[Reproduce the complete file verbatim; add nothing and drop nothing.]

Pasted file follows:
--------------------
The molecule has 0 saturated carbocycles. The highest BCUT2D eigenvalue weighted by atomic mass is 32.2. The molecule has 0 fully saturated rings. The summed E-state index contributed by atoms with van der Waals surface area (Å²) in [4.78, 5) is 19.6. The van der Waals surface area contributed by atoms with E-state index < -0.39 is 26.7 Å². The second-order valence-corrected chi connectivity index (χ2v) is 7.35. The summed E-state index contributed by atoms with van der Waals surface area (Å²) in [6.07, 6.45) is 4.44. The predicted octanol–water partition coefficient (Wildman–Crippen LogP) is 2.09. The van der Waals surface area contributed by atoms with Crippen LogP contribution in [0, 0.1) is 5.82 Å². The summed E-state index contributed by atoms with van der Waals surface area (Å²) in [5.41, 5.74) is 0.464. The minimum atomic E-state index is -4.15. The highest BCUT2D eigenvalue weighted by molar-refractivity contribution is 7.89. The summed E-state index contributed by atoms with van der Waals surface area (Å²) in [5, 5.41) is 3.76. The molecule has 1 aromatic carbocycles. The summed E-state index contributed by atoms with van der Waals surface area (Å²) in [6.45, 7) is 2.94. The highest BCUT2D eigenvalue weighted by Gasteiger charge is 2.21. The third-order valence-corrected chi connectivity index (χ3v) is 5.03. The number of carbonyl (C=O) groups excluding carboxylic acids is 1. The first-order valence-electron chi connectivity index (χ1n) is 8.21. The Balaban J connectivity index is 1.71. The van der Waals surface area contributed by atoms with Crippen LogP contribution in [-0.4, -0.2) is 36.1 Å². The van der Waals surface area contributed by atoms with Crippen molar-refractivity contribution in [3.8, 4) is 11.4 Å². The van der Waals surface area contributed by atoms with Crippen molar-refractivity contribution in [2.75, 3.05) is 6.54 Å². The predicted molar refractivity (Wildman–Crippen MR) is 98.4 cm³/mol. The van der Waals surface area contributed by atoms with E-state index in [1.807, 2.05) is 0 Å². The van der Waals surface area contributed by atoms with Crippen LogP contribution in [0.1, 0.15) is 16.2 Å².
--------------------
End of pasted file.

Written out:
The molecule has 0 saturated carbocycles. The highest BCUT2D eigenvalue weighted by atomic mass is 32.2. The molecule has 0 fully saturated rings. The summed E-state index contributed by atoms with van der Waals surface area (Å²) in [4.78, 5) is 19.6. The van der Waals surface area contributed by atoms with E-state index < -0.39 is 26.7 Å². The second-order valence-corrected chi connectivity index (χ2v) is 7.35. The summed E-state index contributed by atoms with van der Waals surface area (Å²) in [6.07, 6.45) is 4.44. The predicted octanol–water partition coefficient (Wildman–Crippen LogP) is 2.09. The van der Waals surface area contributed by atoms with Crippen LogP contribution in [0, 0.1) is 5.82 Å². The summed E-state index contributed by atoms with van der Waals surface area (Å²) in [5.41, 5.74) is 0.464. The minimum atomic E-state index is -4.15. The highest BCUT2D eigenvalue weighted by molar-refractivity contribution is 7.89. The summed E-state index contributed by atoms with van der Waals surface area (Å²) in [5, 5.41) is 3.76. The molecule has 1 aromatic carbocycles. The summed E-state index contributed by atoms with van der Waals surface area (Å²) in [6.45, 7) is 2.94. The highest BCUT2D eigenvalue weighted by Gasteiger charge is 2.21. The third-order valence-corrected chi connectivity index (χ3v) is 5.03. The number of carbonyl (C=O) groups excluding carboxylic acids is 1. The first-order valence-electron chi connectivity index (χ1n) is 8.21. The Balaban J connectivity index is 1.71. The van der Waals surface area contributed by atoms with Crippen LogP contribution in [-0.4, -0.2) is 36.1 Å². The van der Waals surface area contributed by atoms with Crippen molar-refractivity contribution in [3.8, 4) is 11.4 Å². The van der Waals surface area contributed by atoms with Crippen molar-refractivity contribution in [2.75, 3.05) is 6.54 Å². The predicted molar refractivity (Wildman–Crippen MR) is 98.4 cm³/mol. The van der Waals surface area contributed by atoms with E-state index in [1.807, 2.05) is 0 Å². The van der Waals surface area contributed by atoms with Crippen LogP contribution in [0.1, 0.15) is 16.2 Å².